Reactions to the new News & Observer

The News & Observer launched a redesign this week, making the biggest changes in its look and content since a renovation in 1993.

Readers famously hate change, even though publications have always needed to update their form and content on occasion. Would anyone expect today’s newspapers to look like these?

As a former N&O editor, I have a special interest in what the Raleigh paper does. But here, I will offer my reaction as a reader. (Yes, I still get a daily newspaper delivered every day!)


  • Display elements are easier to read. The typeface for captions, for example, is a real improvement.
  • The switch to a five-column grid makes the standard column width wider, again aiding readability.
  • Briefs columns such as the one on 3A are easier on the eye, and the paper seems better organized overall.


  • I’m not sure what to make of the “what’s online” feature on 2A. A list of Twitter trends and collection of local hashtags are best seen on Twitter, not in print. But a few of the selected reader comments and Tweets have been amusing. My favorite: “Who did the redesign for @newsobserver? Don Draper?”
  • The reduction in the comics pages doesn’t bother me, but that is an area in which print is still best. And the N&O has been dodgy about which comics were cut, though this call for reaction lists them.


  • The new nameplate is a throwback to the N&O before the 1993 redesign. It’s unclear what’s gained by going back to the past, and the new look is not as bold and distinctive as the old one.
  • The smaller page size is not any easier to handle; I could pick up the paper and flip the pages just fine before the change. It’s time for publishers of newspapers and magazines to stop telling readers that reduced page sizes are better for them. Smaller page sizes are a cost-cutting measure, not a matter of convenience.

UPDATE: In the summer of 2015, the N&O had yet another redesign. This article at Raleigh & Company looks at the changes.


Student guest post: The Man Repeller kicks it up a notch

Students in JOMC 457, Advanced Editing, are writing guest posts for this blog this semester. This is the eighth of those posts. Stephanie Kelly is a senior journalism and political science major with a minor in French language.  She is from Charlotte and blogged for a fashion designer in New York City last summer.

Bloglovin’, an aggregator site that organizes the most recent posts from members’ favorite blogs in one place, awarded their coveted “Blogger of the Year” distinction to Leandra Medine of at a ceremony on Feb. 12.

Medine deserved it. She founded The Man Repeller blog on the belief that women should dress in a way that makes them happy, not simply to attract men.  And while Medine writes about clothes in a tones ranging from overwhelmingly reverent to hilariously sarcastic to shamelessly personal, her underlying message is celebrated for liberating women from dressing according the constraints of what men consider “sexy.” Her funny, edgy, pushing-the-limits-of-acceptable style has won over casual fashion fans and seasoned industry insiders alike, making her the coolest thing to hit the scene since the parachute pant.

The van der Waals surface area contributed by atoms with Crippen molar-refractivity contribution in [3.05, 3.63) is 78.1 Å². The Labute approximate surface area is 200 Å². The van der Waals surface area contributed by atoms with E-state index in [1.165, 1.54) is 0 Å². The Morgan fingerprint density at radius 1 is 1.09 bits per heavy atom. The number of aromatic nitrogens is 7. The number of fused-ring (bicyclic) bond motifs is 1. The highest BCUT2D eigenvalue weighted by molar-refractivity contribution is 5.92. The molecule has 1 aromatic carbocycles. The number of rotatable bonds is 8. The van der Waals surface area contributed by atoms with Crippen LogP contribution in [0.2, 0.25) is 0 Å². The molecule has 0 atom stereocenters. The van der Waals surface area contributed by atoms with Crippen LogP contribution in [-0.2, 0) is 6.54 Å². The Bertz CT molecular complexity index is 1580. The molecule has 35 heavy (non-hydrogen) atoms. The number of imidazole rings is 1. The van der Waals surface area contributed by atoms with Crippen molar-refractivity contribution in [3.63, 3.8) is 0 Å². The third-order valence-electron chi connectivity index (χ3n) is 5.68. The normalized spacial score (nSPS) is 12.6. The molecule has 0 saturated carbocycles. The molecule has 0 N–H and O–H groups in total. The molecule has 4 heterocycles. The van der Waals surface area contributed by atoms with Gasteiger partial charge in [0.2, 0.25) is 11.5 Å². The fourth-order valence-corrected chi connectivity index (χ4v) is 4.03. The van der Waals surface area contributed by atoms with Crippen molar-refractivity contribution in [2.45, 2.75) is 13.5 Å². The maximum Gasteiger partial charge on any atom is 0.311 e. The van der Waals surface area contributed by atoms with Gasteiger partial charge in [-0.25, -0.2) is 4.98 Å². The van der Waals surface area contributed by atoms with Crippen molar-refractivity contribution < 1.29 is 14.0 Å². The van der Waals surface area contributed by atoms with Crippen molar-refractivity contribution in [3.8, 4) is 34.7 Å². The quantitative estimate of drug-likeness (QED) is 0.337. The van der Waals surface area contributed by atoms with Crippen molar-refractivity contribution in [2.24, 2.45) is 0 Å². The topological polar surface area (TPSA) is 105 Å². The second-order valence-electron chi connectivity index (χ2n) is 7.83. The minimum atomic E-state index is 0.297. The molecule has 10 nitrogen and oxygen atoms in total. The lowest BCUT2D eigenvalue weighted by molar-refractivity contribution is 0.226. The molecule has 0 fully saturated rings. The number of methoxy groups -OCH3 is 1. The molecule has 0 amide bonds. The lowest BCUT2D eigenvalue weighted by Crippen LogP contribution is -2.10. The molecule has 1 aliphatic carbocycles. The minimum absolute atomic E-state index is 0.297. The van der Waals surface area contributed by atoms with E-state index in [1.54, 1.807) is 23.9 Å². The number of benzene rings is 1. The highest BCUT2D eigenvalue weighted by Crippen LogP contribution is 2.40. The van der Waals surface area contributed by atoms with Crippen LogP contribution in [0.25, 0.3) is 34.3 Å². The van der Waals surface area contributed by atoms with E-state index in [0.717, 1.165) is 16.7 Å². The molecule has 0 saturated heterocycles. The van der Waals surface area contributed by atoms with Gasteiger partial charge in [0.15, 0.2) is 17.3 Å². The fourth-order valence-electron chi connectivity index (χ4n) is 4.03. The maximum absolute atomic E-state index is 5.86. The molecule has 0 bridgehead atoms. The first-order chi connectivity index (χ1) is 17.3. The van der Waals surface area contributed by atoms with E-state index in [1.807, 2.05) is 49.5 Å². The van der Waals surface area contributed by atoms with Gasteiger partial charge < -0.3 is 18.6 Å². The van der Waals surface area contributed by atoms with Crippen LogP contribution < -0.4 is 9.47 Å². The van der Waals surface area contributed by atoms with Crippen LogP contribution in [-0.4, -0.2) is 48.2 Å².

It’s no exaggeration to say that Medine has built up an empire that sprung from her blog. She created and copyrighted the term “arm party” to describe what happens when one piles bracelets upon bracelets on one’s wrist.  She teamed up with Gryphon, a high-end fashion line, to create a jacket named for her.  She partnered with the jewelry designers behind the Dannijo brand to create her own capsule collection of accessories with a sense of humor.  Even Del Toro, a company that sells distinctive slipper-shoes, wanted her on its side. The result? In the words of The Man Repeller, “clicky-clicky.”

Having fashion-blogged myself, both independently (you don’t want the link, I promise) and professionally, I have to give the girl credit. It takes a lot to satisfy the fashion world, and the fashion world won’t hesitate to eat you alive if you stop giving them what they want.

In fact, on the eve of the Bloglovin’ Awards, Medine — The Man Repeller herself — did the unthinkable and got engaged.

As you might be able to imagine, chaos ensued. Some fans were happy for Medine, but many others felt cheated, claiming that Medine had built her reputation on repelling men, not attracting them, and certainly not marrying them. The backlash was so vicious that Medine was forced to remove what was allegedly a happy, somewhat mushy post announcing her engagement and replace it with a disclaimer in her defense. Medine wrote:

Yes, I’m consummating my relationship. But it’s not like you stopped celebrating Christmas when your parents told you they were Santa Claus or like I refused to continue taking science classes at my Jewish day school when evolution tried to disprove everything I’d previously learned, so the Man Repeller finding a man that says [expletive] like “I love that skirt over pant thing you do,” and “if you wear those shoes I won’t hang out with you, just kidding, I will, but please don’t wear them,” shouldn’t really change all that much. Despite a gimmicky title, this is in fact a fashion blog. New finger party addition or not, I will never stop subscribing to a school of self.

I have to be honest: When I first found out The Man Repeller was engaged, I wasn’t mad exactly, but I felt deceived.  I couldn’t place my finger on why; I knew it was unreasonable to expect Medine to divulge details of her personal life on her wildly famous and widely read blog.